People were hanging around afterward, relaxing; having fun. This wasn’t just a big success as a race, it was a big success as an event.
You watch: Next year this thing’ll fill up even faster; it’s going to become one of the premier races of the area. Not least because it raised $55,000 for local cancer survivors to use to help pay for treatment.
I have to say, it’s nice when — once in a while — everything goes just right.
PS: If you’d like to geek out over the details of our race data, you’ll find it here.
PPS: And, obviously, I’ve uploaded the race over at +3 Network, which means that by doing this race, we each earned $3.54 for World Bicycle Relief. Nice!
OK, first just a little bit about the title of today’s post. I originally called it my “Friday Laundry List,” thinking that because during most weeks on this blog I’ve started having enough smallish items I want to talk about that I don’t have a full-post’s-worth to say…about.
Wow, I really got
last lost on that last sentence. Someone do me a favor and rewrite it for me, OK?
Anyway, “Friday Laundry List” doesn’t sound very exciting. And I have some stuff I want to bring up that is considerably more exciting than a laundry list to talk about. For example, pretty much anything in the world is more exciting than a laundry list.
I’m meandering again.
My point is, I added “of AWESOMENESS” so that you’d want to read what I have to say in today’s post. Because if something’s awesome — even a laundry list — you’ll want to read it. Right?
OK, let’s begin with the things I want to talk about
Thanks for Your Help
Yesterday I asked for help / guidance preparing for a 20 minute presentation I needed to give to the local cub scouts. And you all delivered; thank you! My presentation went fine. A few highlights:
- I rode on rollers, which the kids thought was very cool.
- I insta-flated a tube (not inside a tire) with a CO2 cartridge, which the kids thought was very cool.
- I passed around some Shot Bloks (which everyone liked) and some Clif Shot (which nobody liked).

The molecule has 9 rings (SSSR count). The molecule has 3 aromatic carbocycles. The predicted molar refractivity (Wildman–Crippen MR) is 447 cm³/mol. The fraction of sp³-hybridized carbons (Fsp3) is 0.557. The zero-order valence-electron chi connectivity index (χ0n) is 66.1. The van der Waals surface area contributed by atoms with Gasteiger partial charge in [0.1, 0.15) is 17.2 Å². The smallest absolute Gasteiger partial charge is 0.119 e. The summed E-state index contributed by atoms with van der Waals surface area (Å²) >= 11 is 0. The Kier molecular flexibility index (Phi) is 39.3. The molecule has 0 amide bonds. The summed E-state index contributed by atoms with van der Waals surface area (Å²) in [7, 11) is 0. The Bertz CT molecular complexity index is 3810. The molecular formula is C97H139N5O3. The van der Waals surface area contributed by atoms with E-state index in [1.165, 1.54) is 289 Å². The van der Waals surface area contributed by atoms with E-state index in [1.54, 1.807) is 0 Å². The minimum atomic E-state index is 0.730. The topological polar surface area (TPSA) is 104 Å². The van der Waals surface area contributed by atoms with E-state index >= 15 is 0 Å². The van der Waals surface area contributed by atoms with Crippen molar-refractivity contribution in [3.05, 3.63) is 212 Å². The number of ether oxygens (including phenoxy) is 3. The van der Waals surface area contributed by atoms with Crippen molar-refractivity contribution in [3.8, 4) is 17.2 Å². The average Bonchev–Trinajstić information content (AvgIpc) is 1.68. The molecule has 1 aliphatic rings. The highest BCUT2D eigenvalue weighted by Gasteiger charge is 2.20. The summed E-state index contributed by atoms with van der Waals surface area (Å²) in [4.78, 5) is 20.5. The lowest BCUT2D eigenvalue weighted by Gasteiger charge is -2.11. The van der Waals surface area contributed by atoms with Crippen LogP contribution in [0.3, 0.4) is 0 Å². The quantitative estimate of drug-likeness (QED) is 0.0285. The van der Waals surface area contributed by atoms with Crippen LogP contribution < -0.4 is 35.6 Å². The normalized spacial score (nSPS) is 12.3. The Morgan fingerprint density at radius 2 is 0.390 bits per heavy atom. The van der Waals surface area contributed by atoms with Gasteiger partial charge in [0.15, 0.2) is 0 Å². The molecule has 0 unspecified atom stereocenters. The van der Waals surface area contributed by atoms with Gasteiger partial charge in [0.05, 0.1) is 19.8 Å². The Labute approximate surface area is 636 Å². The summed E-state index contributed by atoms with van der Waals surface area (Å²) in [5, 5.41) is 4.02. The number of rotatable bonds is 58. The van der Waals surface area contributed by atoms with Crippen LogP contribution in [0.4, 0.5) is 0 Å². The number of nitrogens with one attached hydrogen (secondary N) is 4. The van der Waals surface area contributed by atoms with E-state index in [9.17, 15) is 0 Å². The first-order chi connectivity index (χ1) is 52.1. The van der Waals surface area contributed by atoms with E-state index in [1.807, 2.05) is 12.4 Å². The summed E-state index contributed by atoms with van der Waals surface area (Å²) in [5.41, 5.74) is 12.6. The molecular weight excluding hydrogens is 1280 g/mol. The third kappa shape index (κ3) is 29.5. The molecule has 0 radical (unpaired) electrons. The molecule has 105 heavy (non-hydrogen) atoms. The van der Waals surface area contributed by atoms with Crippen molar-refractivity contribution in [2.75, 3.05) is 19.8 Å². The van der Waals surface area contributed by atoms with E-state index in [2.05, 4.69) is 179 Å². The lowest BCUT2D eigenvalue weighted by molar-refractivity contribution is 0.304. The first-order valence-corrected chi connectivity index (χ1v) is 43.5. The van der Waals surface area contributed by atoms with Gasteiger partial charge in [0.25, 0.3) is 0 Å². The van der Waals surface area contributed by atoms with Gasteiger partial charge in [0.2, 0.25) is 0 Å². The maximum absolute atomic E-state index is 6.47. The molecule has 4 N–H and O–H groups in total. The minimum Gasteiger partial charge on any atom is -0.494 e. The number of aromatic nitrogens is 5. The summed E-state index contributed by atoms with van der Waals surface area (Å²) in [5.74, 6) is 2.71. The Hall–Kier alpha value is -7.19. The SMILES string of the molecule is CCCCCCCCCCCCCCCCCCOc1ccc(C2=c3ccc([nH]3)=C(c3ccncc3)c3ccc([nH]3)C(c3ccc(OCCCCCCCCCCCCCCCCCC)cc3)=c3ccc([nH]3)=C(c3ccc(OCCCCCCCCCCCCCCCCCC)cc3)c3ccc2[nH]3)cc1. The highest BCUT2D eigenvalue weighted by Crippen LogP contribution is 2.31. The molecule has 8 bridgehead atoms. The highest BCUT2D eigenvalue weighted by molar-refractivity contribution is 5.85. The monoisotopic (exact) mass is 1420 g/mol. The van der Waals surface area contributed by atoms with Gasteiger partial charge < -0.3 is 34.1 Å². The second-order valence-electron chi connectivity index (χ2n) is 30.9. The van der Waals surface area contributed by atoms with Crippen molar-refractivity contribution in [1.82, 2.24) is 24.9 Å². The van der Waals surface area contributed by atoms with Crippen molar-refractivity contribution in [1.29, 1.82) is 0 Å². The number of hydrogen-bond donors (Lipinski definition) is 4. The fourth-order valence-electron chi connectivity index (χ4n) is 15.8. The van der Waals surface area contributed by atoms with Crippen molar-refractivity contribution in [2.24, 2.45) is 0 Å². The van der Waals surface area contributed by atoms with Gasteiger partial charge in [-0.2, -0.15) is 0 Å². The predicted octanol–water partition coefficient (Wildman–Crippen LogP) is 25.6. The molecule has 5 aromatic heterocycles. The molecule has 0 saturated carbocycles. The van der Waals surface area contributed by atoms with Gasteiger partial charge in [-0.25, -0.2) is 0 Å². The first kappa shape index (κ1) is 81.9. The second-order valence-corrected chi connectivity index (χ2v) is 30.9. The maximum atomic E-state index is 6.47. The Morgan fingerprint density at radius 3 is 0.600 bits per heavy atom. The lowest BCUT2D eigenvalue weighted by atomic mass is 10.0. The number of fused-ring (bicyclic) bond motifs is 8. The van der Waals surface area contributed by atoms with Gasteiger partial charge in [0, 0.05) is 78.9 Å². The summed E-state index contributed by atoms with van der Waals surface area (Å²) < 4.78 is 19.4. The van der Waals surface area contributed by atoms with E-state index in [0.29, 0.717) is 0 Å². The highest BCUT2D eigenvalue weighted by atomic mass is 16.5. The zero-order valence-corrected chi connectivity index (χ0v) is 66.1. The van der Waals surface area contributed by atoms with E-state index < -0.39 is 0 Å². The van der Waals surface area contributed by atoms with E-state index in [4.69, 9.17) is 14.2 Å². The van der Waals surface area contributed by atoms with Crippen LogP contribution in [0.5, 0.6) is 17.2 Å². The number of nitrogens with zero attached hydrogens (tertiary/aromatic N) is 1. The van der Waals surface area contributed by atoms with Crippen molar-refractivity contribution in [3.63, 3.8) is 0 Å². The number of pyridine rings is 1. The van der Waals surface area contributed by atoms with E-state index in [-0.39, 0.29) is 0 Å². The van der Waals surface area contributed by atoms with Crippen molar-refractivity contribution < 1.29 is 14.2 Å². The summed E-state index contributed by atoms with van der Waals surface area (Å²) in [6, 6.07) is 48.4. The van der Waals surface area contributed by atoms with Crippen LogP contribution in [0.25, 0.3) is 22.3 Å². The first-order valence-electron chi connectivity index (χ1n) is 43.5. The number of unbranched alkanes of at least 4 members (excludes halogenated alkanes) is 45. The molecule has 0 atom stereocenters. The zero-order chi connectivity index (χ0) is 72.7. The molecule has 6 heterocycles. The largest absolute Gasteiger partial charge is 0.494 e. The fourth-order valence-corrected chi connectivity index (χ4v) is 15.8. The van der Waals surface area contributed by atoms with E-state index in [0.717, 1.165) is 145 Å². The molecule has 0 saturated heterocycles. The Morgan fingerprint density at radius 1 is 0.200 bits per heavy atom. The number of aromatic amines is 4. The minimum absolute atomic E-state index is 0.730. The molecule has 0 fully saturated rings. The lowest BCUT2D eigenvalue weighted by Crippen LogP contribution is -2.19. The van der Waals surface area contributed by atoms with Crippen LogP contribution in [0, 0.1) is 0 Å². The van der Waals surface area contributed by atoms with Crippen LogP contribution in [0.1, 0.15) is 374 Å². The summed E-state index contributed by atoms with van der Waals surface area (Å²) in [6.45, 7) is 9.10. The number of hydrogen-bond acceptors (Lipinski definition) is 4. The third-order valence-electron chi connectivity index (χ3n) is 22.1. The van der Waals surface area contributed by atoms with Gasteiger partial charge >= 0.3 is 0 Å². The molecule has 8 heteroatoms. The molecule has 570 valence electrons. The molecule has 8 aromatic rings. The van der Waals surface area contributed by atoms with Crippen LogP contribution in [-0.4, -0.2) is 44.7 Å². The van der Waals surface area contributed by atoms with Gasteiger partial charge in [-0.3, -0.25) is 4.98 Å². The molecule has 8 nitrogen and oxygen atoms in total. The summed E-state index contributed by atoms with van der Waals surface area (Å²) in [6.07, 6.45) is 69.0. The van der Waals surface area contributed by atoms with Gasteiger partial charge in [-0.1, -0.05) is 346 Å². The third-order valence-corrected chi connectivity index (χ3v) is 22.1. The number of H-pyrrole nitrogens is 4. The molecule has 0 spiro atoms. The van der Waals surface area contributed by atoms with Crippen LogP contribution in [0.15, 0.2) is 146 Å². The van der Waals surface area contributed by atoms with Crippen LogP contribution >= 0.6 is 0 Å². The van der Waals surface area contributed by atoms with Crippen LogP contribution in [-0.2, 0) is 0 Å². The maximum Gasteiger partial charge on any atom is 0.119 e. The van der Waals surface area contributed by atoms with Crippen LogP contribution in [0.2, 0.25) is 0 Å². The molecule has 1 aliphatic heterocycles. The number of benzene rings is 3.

- I taught Jenni’s ABC (Air, Brakes, Chain) pre-ride checklist, which everyone thought was easy to remember, and I got everyone to chant it.
- I told the story, including gory never-published photos, of Kenny using his head as a brake. Both kids and parents were impressed.
And again, thank you everyone for your help. Seriously. I’m lucky to have readers who are willing to pitch in and help me do something waaaaaay outside my comfort zone.
The American Fork Canyon Half Marathon is Tomorrow
Tomorrow is the American Fork Canyon Half Marathon. The Hammer and I have pre-run part of the course, and pre-ridden the other part.
It’s a beautiful course. A nearly perfectly downhill course. And thanks to the canyon wind in the morning, it will be a wind-at-our-backs course.
It should be, in short, a very, very fast course. Perhaps a course where a person like me might be able to log a time that is much better than I have any right to log.
And so, with that in mind, I am going to break with my tradition of saying I have no expectations for this race and announce that I do in fact have a goal. And a stretch goal. Behold:
- Goal: 1:50 (8:24 pace)
- Stretch Goal: 1:45 (8:01 pace)
That’s fast. And honestly, I think the stretch goal may be too much of a stretch for me. But I’m going to give it a shot.
The Hammer also has a goal and a stretch goal, as follows:
- Goal: 1:45 (8:01 pace)
- Stretch Goal: 1:40 (7:38 pace)
Goal : 1:40 (7:38 pace)
Stretch Goal: 1:35 (7:15 pace)
Obviously, we will not be running together.
[Update: I misheard and misreported The Hammer's goals, originally, making them pretty much unrealistic. These have now been corrected.]
Speaking of The Hammer…
If, like me, you find yourself interested in all things related to The Hammer, you should read RabidRunner’s Ragnar (I used to say “RAGNAR” ’til I recently found out it’s a name, not an acronym) race report.
It’s definitely worth reading, especially if you’re left feeling a little bit unsatisfied after reading this laundry list.